note: podcast coming soon…

Database of the Month: Opposing Viewpoints in Context

Opposing ViOpposing Viewpoints in Contextewpoints in Context is a database dedicated to providing an exploration of current (and often controversial) social issues from all different perspectives. On the homepage, users can view the five spotlighted issues from the rolling carousel, browse categories and issues from a list, construct a basic keyword or advanced search, examine featured videos & news, and interact with statistical information on a wide range of issues using maps. All issues are grouped by theme and include the following eight categories: Business and Economics, Health and Medicine, National Debate Topic, Society and Culture, Energy and Environmentalism, Law and Politics, Science, Technology and Ethics, and War and Diplomacy.

Each issue and topic page includes:

  • Overview essay to provide foundational background for understanding the topic
  • Expert Picks resources deemed helpful for discovery and related content
  • Videos, Images, and Audio streaming video, along with a large collection of images and audio, all from reputable research sources
  • Viewpoints pro/con opinion articles to provide multiple perspectives for a particular issue
  • Reference background information in the form of topic/event overviews and biographies
  • News, Magazines, Academic Journals articles from more than 450 full-text English-language international sources
  • Statistics both interactive and static graphs, tables, and charts to support the different pro/con arguments
  • Primary Sources selections from transcripts of interviews, legislative acts, speeches and other sources
  • Websites narrative text accompanying direct link to the sites

Learn More

A short Intro video is provided as an overview to the database. Brief videos on Searching and Topic Pages and Documents are handy for providing tips to getting the most out of this database!

Another valuable library database for researching controversial social issues is CQ Researcher. Read our In the Know post on CQ Researcher to learn more.


Visit Opposing Viewpoints in Context to begin researching current social issues. You’ll find this resource, along with CQ Researcher, available on the Databases A-Z page.


Database of the Month provides a very brief introduction to an important research database, highlighting key features of the database that you should know about. If you would like more information about this database (or any of the library’s databases) please Ask a Librarian. If you would like a demonstration of this database for a class, please contact our Coordinator of User Education, Elizabeth Galoozis.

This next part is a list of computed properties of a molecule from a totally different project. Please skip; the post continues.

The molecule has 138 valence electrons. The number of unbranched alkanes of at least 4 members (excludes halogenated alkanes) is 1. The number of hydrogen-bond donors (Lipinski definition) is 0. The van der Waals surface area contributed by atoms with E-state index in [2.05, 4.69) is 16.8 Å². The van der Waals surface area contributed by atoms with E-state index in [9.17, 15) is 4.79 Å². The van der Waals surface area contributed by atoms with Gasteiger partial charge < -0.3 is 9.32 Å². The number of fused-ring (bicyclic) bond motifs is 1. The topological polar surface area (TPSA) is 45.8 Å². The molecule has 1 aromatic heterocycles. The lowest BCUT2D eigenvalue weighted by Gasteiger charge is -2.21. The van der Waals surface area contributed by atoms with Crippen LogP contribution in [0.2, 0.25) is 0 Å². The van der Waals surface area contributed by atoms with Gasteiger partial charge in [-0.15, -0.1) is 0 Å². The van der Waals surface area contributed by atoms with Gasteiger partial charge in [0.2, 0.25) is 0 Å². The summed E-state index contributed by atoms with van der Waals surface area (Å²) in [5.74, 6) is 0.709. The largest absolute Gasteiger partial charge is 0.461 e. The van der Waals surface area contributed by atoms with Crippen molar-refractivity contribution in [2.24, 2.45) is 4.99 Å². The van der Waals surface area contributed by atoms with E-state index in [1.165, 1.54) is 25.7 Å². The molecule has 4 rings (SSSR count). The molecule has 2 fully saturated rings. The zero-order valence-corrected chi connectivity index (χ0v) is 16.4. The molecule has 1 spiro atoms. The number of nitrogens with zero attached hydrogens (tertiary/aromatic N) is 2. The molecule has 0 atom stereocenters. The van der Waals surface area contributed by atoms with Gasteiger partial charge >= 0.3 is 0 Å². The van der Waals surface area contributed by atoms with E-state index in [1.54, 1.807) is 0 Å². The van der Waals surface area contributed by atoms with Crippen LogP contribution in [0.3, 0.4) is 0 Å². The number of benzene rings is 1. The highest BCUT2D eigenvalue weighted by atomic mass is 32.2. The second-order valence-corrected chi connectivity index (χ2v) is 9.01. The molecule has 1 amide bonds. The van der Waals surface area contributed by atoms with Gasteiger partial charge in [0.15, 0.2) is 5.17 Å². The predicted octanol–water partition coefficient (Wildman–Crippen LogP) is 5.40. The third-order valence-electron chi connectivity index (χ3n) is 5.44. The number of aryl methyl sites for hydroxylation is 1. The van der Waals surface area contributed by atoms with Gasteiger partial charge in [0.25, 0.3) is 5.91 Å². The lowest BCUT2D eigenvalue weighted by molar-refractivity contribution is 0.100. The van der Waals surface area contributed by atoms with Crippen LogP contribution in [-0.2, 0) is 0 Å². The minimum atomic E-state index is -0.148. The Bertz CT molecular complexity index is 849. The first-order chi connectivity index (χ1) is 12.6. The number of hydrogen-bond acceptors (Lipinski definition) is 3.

On Display: And the (Book) Award Goes To

Currently on display in the library lobby is a twenty year retrospective look at the award winning books in both fiction and non-fiction. While there are many prestigious prizes awarded to books each year, the titles in this collection represent the winners of the Man Booker Prize, National Book Award, PEN/Faulkner Award and the Pulitzer Prize, and include some titles that have since been made into films.

You can see which award (or in some instances, awards as in the case of The Haunted Land, Embracing Defeat, The Hours, Independence Day, and Shipping News) was given to each title here on our Pinterest board or by visiting our display (just check out the bookmark placed inside the book).

The March

Database of the Month: MathSciNet

MathSciNet is the major search tool – and most comprehensive resource – for the international literature of mathematics and statistics. MathSciNetCreated and maintained by the American Mathematical Society (AMS), MathSciNet provides access to citations, abstracts, and limited linking to full-text for articles and reviews from 1940 to the present. The database offers subject indexing of historical, recent, and forthcoming mathematical publications with over 100,000 new items added annually.

More than Just Journals and Citations

As of this writing, MathSciNet indexes more than 1,900 current journals from the American Mathematical Monthly to the Journal of Difference Equations and Applications, and links to the full-text in databases such as JSTOR and Science Direct are available for some articles. But the database also contains a wealth of other resources including:

  • full-text access to Mathematical Reviews (MR) –the AMS journal reviewing the world’s mathematical literature
  • full-text access to Current Mathematical Publications (CMR) – the AMS early awareness journal, a subject index of recent and forthcoming mathematical publications
  • indexing of conference proceedings
  • indexing of books
  • indexing of Ph.D. theses with direct links to ProQuest Dissertations & Theses database

At present, MathSciNet contains records for over 2.7 million total publications. Starting in 2000, reference lists from the original articles have been added for a select list of journals called Reference List Journals. The Citations Block for each publication provides links to citations from reference lists and to citations from reviews.

Advanced Searching